Strangers on sidewalks: infrastructure, agency, and the political economy of personhood in Jinan, China
Brian Harmon (Shandong University)
Paper short abstract:
This paper examines segmented sociality in urban China's public spaces, particularly the 'popular' mode defined against the 'state' mode. Strangers in Jinan, China avoid explicit social recognition of others, as well as responsibility for ordering space.
Paper long abstract:
Drawing on ethnographic study of sidewalks, streets, and squares in the city of Jinan, my paper proposes that urban China's public sociality is radically segmented between state and popular modes. The latter is based on the household. Urban residents symbolically cede 'outside' space to the state, avoiding both social recognition of others' citizenship and moral responsibility over other's behavior. Paradoxically, having so ceded responsibility for spatial order to (usually absent) authorities, urban residents appropriate space with great flexibility. Only groups structured on household lines make forceful, clearly bounded spatial claims. For most ordinary residents, public infrastructure is a gift provisionally at their disposal but subject to the will of the giving state. With neither property in one's own body nor in the space one occupies, individuals in Jinan encounter one another with great evasiveness, even in dense physical-sensory overlap, which produces highly sensitive reactivity and cooperation that is nonetheless socially unmarked. With social and symbolic recognition reduced to a minimum, however, spatial uses defined only as self-interested leave few etiquette resources for the explicit negotiations required when friction occurs.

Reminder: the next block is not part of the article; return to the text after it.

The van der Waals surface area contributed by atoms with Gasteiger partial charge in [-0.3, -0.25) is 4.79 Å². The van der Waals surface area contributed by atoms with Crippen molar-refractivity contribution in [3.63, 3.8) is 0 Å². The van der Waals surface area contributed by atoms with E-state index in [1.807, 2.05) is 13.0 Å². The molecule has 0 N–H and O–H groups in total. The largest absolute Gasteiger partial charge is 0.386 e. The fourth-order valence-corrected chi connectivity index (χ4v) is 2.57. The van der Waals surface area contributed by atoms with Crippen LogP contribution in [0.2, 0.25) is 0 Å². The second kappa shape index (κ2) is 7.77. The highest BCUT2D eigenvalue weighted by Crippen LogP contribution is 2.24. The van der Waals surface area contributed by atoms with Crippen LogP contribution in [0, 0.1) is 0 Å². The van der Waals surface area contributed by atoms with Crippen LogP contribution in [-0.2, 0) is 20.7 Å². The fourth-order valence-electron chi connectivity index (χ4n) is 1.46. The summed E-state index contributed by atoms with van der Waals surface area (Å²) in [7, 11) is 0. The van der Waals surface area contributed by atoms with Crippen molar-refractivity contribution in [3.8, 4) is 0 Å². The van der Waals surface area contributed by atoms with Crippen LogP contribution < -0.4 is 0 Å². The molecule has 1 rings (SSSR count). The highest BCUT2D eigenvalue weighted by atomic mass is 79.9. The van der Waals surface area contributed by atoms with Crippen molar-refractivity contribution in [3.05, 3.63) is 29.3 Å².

Knowledge revealed and concealed: anthropologies of things unseen by the illiberal state